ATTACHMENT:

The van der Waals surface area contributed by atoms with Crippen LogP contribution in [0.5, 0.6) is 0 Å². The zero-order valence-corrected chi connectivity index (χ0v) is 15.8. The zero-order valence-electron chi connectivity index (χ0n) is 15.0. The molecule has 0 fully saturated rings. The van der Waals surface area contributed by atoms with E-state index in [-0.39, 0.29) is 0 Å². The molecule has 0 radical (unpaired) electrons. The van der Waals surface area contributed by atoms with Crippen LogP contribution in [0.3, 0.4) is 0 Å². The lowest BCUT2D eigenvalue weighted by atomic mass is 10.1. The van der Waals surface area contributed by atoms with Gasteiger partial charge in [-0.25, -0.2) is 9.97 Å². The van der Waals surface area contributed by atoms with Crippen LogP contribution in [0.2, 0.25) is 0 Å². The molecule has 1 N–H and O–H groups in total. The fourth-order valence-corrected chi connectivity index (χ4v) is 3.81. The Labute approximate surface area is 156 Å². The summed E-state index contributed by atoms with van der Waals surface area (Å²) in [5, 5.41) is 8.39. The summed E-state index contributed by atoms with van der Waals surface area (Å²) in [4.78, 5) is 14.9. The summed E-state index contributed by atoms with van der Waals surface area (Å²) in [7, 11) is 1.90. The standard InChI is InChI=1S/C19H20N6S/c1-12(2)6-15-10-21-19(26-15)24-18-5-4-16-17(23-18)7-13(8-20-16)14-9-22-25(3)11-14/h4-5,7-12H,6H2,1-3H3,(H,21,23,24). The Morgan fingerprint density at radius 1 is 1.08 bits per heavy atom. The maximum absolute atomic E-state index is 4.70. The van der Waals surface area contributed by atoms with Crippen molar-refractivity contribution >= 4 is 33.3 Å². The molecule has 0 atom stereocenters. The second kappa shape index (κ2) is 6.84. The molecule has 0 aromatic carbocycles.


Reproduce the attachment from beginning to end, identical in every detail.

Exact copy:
The van der Waals surface area contributed by atoms with Crippen LogP contribution in [0.5, 0.6) is 0 Å². The zero-order valence-corrected chi connectivity index (χ0v) is 15.8. The zero-order valence-electron chi connectivity index (χ0n) is 15.0. The molecule has 0 fully saturated rings. The van der Waals surface area contributed by atoms with E-state index in [-0.39, 0.29) is 0 Å². The molecule has 0 radical (unpaired) electrons. The van der Waals surface area contributed by atoms with Crippen LogP contribution in [0.3, 0.4) is 0 Å². The lowest BCUT2D eigenvalue weighted by atomic mass is 10.1. The van der Waals surface area contributed by atoms with Gasteiger partial charge in [-0.25, -0.2) is 9.97 Å². The van der Waals surface area contributed by atoms with Crippen LogP contribution in [0.2, 0.25) is 0 Å². The molecule has 1 N–H and O–H groups in total. The fourth-order valence-corrected chi connectivity index (χ4v) is 3.81. The Labute approximate surface area is 156 Å². The summed E-state index contributed by atoms with van der Waals surface area (Å²) in [5, 5.41) is 8.39. The summed E-state index contributed by atoms with van der Waals surface area (Å²) in [4.78, 5) is 14.9. The summed E-state index contributed by atoms with van der Waals surface area (Å²) in [7, 11) is 1.90. The standard InChI is InChI=1S/C19H20N6S/c1-12(2)6-15-10-21-19(26-15)24-18-5-4-16-17(23-18)7-13(8-20-16)14-9-22-25(3)11-14/h4-5,7-12H,6H2,1-3H3,(H,21,23,24). The Morgan fingerprint density at radius 1 is 1.08 bits per heavy atom. The maximum absolute atomic E-state index is 4.70. The van der Waals surface area contributed by atoms with Crippen molar-refractivity contribution >= 4 is 33.3 Å². The molecule has 0 atom stereocenters. The second kappa shape index (κ2) is 6.84. The molecule has 0 aromatic carbocycles.